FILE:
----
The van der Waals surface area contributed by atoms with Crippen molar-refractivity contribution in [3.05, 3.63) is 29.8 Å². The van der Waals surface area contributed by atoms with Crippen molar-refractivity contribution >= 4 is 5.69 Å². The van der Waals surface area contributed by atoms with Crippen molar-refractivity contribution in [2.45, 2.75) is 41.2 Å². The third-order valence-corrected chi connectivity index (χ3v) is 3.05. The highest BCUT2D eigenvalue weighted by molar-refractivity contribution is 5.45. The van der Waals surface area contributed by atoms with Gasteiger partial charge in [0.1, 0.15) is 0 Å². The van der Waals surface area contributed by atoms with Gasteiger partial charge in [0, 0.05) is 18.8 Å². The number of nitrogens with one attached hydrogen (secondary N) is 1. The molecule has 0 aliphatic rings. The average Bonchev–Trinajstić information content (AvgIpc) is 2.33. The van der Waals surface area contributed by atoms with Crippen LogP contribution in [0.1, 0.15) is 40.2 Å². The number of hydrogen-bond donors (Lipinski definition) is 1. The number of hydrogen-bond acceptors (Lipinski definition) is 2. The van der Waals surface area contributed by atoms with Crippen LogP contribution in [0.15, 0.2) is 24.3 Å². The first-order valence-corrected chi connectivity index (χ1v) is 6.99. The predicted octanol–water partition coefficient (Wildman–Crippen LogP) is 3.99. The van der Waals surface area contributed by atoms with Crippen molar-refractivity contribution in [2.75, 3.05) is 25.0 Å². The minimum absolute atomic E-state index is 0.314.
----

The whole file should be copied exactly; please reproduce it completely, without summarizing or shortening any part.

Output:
The van der Waals surface area contributed by atoms with Crippen molar-refractivity contribution in [3.05, 3.63) is 29.8 Å². The van der Waals surface area contributed by atoms with Crippen molar-refractivity contribution >= 4 is 5.69 Å². The van der Waals surface area contributed by atoms with Crippen molar-refractivity contribution in [2.45, 2.75) is 41.2 Å². The third-order valence-corrected chi connectivity index (χ3v) is 3.05. The highest BCUT2D eigenvalue weighted by molar-refractivity contribution is 5.45. The van der Waals surface area contributed by atoms with Gasteiger partial charge in [0.1, 0.15) is 0 Å². The van der Waals surface area contributed by atoms with Gasteiger partial charge in [0, 0.05) is 18.8 Å². The number of nitrogens with one attached hydrogen (secondary N) is 1. The molecule has 0 aliphatic rings. The average Bonchev–Trinajstić information content (AvgIpc) is 2.33. The van der Waals surface area contributed by atoms with Crippen LogP contribution in [0.1, 0.15) is 40.2 Å². The number of hydrogen-bond donors (Lipinski definition) is 1. The number of hydrogen-bond acceptors (Lipinski definition) is 2. The van der Waals surface area contributed by atoms with Crippen LogP contribution in [0.15, 0.2) is 24.3 Å². The first-order valence-corrected chi connectivity index (χ1v) is 6.99. The predicted octanol–water partition coefficient (Wildman–Crippen LogP) is 3.99. The van der Waals surface area contributed by atoms with Crippen molar-refractivity contribution in [2.75, 3.05) is 25.0 Å². The minimum absolute atomic E-state index is 0.314.